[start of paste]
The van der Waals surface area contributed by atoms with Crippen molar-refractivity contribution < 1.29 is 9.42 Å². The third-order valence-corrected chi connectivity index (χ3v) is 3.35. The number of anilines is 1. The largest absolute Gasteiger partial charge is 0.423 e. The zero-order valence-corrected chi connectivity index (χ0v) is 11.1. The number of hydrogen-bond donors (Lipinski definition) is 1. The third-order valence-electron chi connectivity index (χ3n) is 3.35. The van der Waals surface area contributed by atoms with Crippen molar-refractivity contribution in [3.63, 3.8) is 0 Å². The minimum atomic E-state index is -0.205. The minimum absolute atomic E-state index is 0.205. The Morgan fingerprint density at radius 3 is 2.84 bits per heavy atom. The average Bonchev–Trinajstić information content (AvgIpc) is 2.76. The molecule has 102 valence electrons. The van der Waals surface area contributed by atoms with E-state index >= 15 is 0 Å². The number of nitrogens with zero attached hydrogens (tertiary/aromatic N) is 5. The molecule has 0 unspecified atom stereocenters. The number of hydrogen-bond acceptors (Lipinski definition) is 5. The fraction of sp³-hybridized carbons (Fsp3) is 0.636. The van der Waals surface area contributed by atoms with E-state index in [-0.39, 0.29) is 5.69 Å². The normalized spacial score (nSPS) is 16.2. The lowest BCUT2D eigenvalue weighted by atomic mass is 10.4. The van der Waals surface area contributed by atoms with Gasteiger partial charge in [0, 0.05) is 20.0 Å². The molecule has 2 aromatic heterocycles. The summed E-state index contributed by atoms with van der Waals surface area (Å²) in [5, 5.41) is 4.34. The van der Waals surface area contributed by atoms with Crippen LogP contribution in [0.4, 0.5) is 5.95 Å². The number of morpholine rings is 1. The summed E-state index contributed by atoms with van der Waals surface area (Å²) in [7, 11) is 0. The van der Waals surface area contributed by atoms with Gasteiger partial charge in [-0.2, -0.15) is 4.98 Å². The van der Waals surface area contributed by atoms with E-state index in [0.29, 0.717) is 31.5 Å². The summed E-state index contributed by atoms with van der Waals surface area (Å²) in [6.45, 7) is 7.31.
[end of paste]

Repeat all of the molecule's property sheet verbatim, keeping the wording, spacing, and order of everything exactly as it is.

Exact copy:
The van der Waals surface area contributed by atoms with Crippen molar-refractivity contribution < 1.29 is 9.42 Å². The third-order valence-corrected chi connectivity index (χ3v) is 3.35. The number of anilines is 1. The largest absolute Gasteiger partial charge is 0.423 e. The zero-order valence-corrected chi connectivity index (χ0v) is 11.1. The number of hydrogen-bond donors (Lipinski definition) is 1. The third-order valence-electron chi connectivity index (χ3n) is 3.35. The van der Waals surface area contributed by atoms with Crippen molar-refractivity contribution in [3.63, 3.8) is 0 Å². The minimum atomic E-state index is -0.205. The minimum absolute atomic E-state index is 0.205. The Morgan fingerprint density at radius 3 is 2.84 bits per heavy atom. The average Bonchev–Trinajstić information content (AvgIpc) is 2.76. The molecule has 102 valence electrons. The van der Waals surface area contributed by atoms with E-state index >= 15 is 0 Å². The number of nitrogens with zero attached hydrogens (tertiary/aromatic N) is 5. The molecule has 0 unspecified atom stereocenters. The number of hydrogen-bond acceptors (Lipinski definition) is 5. The fraction of sp³-hybridized carbons (Fsp3) is 0.636. The van der Waals surface area contributed by atoms with E-state index in [-0.39, 0.29) is 5.69 Å². The normalized spacial score (nSPS) is 16.2. The lowest BCUT2D eigenvalue weighted by atomic mass is 10.4. The van der Waals surface area contributed by atoms with Gasteiger partial charge in [0, 0.05) is 20.0 Å². The molecule has 2 aromatic heterocycles. The summed E-state index contributed by atoms with van der Waals surface area (Å²) in [5, 5.41) is 4.34. The van der Waals surface area contributed by atoms with Crippen LogP contribution in [0.4, 0.5) is 5.95 Å². The number of morpholine rings is 1. The summed E-state index contributed by atoms with van der Waals surface area (Å²) in [7, 11) is 0. The van der Waals surface area contributed by atoms with Gasteiger partial charge in [-0.2, -0.15) is 4.98 Å². The van der Waals surface area contributed by atoms with E-state index in [0.29, 0.717) is 31.5 Å². The summed E-state index contributed by atoms with van der Waals surface area (Å²) in [6.45, 7) is 7.31.